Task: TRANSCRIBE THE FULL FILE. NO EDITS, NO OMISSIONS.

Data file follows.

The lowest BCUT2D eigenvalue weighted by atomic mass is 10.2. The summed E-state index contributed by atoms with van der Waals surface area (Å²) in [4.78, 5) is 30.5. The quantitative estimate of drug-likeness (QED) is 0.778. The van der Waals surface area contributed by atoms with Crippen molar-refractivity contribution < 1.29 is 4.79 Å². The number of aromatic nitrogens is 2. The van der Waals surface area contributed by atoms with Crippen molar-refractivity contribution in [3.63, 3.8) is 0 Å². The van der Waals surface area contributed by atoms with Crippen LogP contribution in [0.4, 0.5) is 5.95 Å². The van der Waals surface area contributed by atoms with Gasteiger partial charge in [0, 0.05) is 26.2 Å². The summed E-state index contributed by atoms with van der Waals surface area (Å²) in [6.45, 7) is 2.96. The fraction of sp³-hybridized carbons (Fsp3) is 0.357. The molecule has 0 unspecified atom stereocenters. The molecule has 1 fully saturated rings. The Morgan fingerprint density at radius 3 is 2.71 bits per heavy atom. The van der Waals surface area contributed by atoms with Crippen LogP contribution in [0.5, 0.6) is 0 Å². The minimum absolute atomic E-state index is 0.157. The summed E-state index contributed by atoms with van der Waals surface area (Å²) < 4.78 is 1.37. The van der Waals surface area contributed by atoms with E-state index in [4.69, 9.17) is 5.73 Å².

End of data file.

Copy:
The lowest BCUT2D eigenvalue weighted by atomic mass is 10.2. The summed E-state index contributed by atoms with van der Waals surface area (Å²) in [4.78, 5) is 30.5. The quantitative estimate of drug-likeness (QED) is 0.778. The van der Waals surface area contributed by atoms with Crippen molar-refractivity contribution < 1.29 is 4.79 Å². The number of aromatic nitrogens is 2. The van der Waals surface area contributed by atoms with Crippen molar-refractivity contribution in [3.63, 3.8) is 0 Å². The van der Waals surface area contributed by atoms with Crippen LogP contribution in [0.4, 0.5) is 5.95 Å². The van der Waals surface area contributed by atoms with Gasteiger partial charge in [0, 0.05) is 26.2 Å². The summed E-state index contributed by atoms with van der Waals surface area (Å²) in [6.45, 7) is 2.96. The fraction of sp³-hybridized carbons (Fsp3) is 0.357. The molecule has 0 unspecified atom stereocenters. The molecule has 1 fully saturated rings. The Morgan fingerprint density at radius 3 is 2.71 bits per heavy atom. The van der Waals surface area contributed by atoms with Crippen LogP contribution in [0.5, 0.6) is 0 Å². The minimum absolute atomic E-state index is 0.157. The summed E-state index contributed by atoms with van der Waals surface area (Å²) < 4.78 is 1.37. The van der Waals surface area contributed by atoms with E-state index in [4.69, 9.17) is 5.73 Å².